Rabinstock participants brandish signs warning of a struggle for democracy as if it were still the 90s. After all the elections, Israel is apparently still struggling for democracy because a rogue product of a Shabak agent provocateur shot the man who was meant to politically benefit from the provocateuring. But to the Israeli left, democracy is synonymous with the state and their agenda, not the popular will.
The struggle for democracy is the struggle for democratic socialism, not the will of the people. And it's a struggle that the left began losing in the 70s after Rabin's original government was brought down by political scandals and economic mismanagement. Rabin's return to power in the 90s happened because of pressure from the original Bush administration and brought with it the desperate gamble of the peace process to lock in a new legacy for the left.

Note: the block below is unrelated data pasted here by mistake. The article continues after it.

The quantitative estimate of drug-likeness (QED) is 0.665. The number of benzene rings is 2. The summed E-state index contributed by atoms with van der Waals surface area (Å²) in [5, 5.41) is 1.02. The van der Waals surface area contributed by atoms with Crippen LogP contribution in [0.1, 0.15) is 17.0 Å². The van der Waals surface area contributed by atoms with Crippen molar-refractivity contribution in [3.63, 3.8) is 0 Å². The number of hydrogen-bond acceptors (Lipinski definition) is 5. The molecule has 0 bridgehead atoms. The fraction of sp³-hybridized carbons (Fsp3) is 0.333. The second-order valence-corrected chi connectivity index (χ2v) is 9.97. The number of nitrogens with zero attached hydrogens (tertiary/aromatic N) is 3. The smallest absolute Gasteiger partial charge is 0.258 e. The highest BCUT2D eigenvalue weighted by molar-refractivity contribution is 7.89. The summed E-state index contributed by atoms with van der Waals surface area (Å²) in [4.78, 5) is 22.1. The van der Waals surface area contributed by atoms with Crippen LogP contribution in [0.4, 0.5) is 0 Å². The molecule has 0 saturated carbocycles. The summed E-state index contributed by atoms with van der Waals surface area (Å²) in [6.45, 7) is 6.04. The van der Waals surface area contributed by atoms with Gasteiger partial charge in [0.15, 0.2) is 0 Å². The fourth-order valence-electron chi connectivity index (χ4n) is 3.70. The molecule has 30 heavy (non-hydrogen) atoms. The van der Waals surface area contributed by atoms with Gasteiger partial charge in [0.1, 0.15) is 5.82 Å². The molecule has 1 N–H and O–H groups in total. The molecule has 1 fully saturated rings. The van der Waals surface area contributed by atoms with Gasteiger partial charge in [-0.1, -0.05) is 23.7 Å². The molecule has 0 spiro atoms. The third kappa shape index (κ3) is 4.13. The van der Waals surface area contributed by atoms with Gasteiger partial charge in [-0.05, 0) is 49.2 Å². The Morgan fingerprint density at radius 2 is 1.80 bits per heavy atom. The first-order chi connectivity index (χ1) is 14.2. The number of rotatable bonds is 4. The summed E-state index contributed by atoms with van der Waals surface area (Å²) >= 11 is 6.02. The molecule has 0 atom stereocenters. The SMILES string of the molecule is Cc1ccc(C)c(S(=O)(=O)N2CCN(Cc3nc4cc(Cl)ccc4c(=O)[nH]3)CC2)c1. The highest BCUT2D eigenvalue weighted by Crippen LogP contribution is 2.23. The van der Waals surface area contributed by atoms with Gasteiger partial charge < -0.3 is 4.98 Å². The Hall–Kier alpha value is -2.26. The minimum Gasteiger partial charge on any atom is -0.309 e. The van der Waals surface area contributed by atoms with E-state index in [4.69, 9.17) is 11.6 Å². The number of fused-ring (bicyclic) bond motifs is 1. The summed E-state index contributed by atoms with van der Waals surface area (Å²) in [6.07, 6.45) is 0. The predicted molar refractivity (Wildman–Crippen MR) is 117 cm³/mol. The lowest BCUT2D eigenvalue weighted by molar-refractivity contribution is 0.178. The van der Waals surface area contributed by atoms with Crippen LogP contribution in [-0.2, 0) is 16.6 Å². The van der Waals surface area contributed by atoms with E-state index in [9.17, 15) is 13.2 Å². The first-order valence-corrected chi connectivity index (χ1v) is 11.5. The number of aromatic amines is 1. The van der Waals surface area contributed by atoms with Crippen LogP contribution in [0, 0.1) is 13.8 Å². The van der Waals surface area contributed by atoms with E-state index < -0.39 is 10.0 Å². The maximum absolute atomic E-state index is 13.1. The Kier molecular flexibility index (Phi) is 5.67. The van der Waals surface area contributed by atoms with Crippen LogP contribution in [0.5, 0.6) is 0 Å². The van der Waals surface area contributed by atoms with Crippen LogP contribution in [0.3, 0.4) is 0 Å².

That legacy has become a bloodstain. Countless Yitzchaks have been murdered since then by the terrorists that Rabin and Peres allowed into Israel, armed and turned over territory to. Shortly before the latest Rabinstock, Peres was forced to issue a statement promising that no one would rest until the murderers of the latest Israeli terror casualty were brought to justice. Considering how many murders there have been and how many of the murderers have been set free, it's a hollow promise.
But Rabinstock participants don't live in the real world. Their ivory tower of moral superiority is as fantastic as Camelot. It is a place where songs about peace matter more than the latest terror victim and where the world could be a better place if only all the realists went away or were locked up.
The Israeli left, like every left, is addicted to the smell of its own moral superiority, the mixture of sweat, stale cologne and ink, that wafts unpleasantly into the air from every rally. It isn't interested in reality. At some point it stopped being interested in power. It retreated into its own fantasy, leaving behind its working class union allies, and dropped out, tuned in and let the red freak flag fly.